If the winner leads the most laps that means another bonus point. The total is now 48, the most any driver can earn in a single race.

The most points the second-place finisher can get is 44 points, 42 for second, one for leading and one for leading the most laps.

Putting bonus points aside – NASCAR wanted to maintain the race winner reward – the system is pretty basic. There’s only a one-point difference between each position, from the base of 43 for first place to just one for last place.

The unique change NASCAR made for this season, in addition to rewarding consistency of performance, was to allow the top 10 after 26 races to qualify for the chase. Spots 11 and 12 would go to the drivers who have compiled the most victories and rank among the top 20.

OK, that’s enough. I’ve dwelled long enough on something you already know.

But what I find interesting about the new points system is that it has kept things fairly undecided as we enter the final six races before the Chase.

While there are a few drivers who seem safe when it comes to the Chase, there are others whose status is very much uncertain.

And Carl Edwards, the points leader, by no means has a lock on the top spot. He’s just seven points ahead of five-time champion Jimmie Johnson.

Among the top 10 every driver except one has a victory. Kevin Harvick, fourth in points and eight behind Edwards, has three victories, as does Kyle Busch, who is fifth in points, 13 in arrears.

Matt Kenseth and Jeff Gordon have two wins each – and are ranked sixth and seventh in points, respectively.

I would think all four drivers are pretty much guaranteed spots in the Chase.

I’d say the same for Edwards, Johnson, Kurt Busch (third in points), Ryan Newman and Denny Hamlin, who each have a victory and are among the top 10.

OK, here’s where the situation becomes a bit tense for some drivers.

Dale Earnhardt Jr. ranks ninth in points largely because he’s been in a competitive swoon. He was once as high as third in the standings.

But he does not have a victory. Which means two things if he wants to make the Chase: He has to hang on to the top 10 over the next six races, or, at the very least, earn a victory, something he hasn’t done since 2008.

Tony Stewart faces a similar situation. He’s tied with Hamlin for 10th in points, but unlike Hamlin, he doesn’t have a victory.

So if the Chase started immediately, Hamlin is in and Stewart is out.

But it doesn’t start immediately so Stewart has a chance to secure his place. Most likely he would prefer to do it with a victory. He hasn’t had a winless season in a career that dates back to 1999.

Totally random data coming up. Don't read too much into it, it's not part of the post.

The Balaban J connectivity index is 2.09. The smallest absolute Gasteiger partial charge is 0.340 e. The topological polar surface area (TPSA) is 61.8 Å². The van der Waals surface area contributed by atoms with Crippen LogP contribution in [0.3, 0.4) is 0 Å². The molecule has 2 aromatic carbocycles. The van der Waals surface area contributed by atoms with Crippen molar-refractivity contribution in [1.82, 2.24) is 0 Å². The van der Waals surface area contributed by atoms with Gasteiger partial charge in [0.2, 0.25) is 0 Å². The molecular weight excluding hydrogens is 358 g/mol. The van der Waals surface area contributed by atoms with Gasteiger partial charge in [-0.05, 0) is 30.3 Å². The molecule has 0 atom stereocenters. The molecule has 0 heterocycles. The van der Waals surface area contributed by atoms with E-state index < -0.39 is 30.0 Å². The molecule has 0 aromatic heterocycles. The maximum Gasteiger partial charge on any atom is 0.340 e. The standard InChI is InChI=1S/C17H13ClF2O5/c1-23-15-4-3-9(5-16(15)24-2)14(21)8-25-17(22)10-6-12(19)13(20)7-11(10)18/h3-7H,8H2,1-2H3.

Other notables, such as Clint Bowyer, Kasey Kahne and Greg Biffle, pretty much have to rely on winning to make the Chase.

Bowyer is 12th in points, Kahne 14th and Biffle 15th. They are 110 points or more behind the leader. Bowyer is 28 points out of 10th place. He can certainly make up the difference but the odds are quickly stacking against him.

It’s the same for Kahne and Biffle, who are each 47 points out of the hunt.

For these three guys, a victory would be the tonic. The last time Bowyer went winless happened in 2009. He won two races last year.

Kahne has had two consecutive winless seasons. Between 2003-10, Biffle had only one year without a victory, 2009.

I don’t think there’s much doubt any of them can win this year. The question is can they do it in time to help them make the Chase?

They are not alone. It’s going to take a win for several others who rank 11-20th in points to make NASCAR’s “playoff.”

They include A.J. Allmendinger, Juan Pablo Montoya, Joey Logano, Paul Menard and Mark Martin.

Fact is there’s only one driver out of the top 10 who is assured a position in the Chase – for the time being, anyway.

That’s David Ragan, who won at Daytona on July 2 to earn the first victory of his career. He’s presently 13th in points.

He’s 46 points out of 10th place. That’s not insurmountable, just as it is for Bowyer, Kahne and Biffle, and I’m sure that, like the others, gaining positions is what he’d like to do.

But he’s the only one with the luxury of a victory.

As it stands right now, the only other driver who has a shot at the Chase is Brad Keselowski. He has a victory but, in 23rd place, ranks out of the top 20.

He’s going to have to scrap his way in. He’s 25 points behind 20th-place Martin, again certainly not an insurmountable margin. He has six races to do it.

The next half-dozen races are worthy of our attention. For some drivers it’s obviously going to take victory to make all the difference.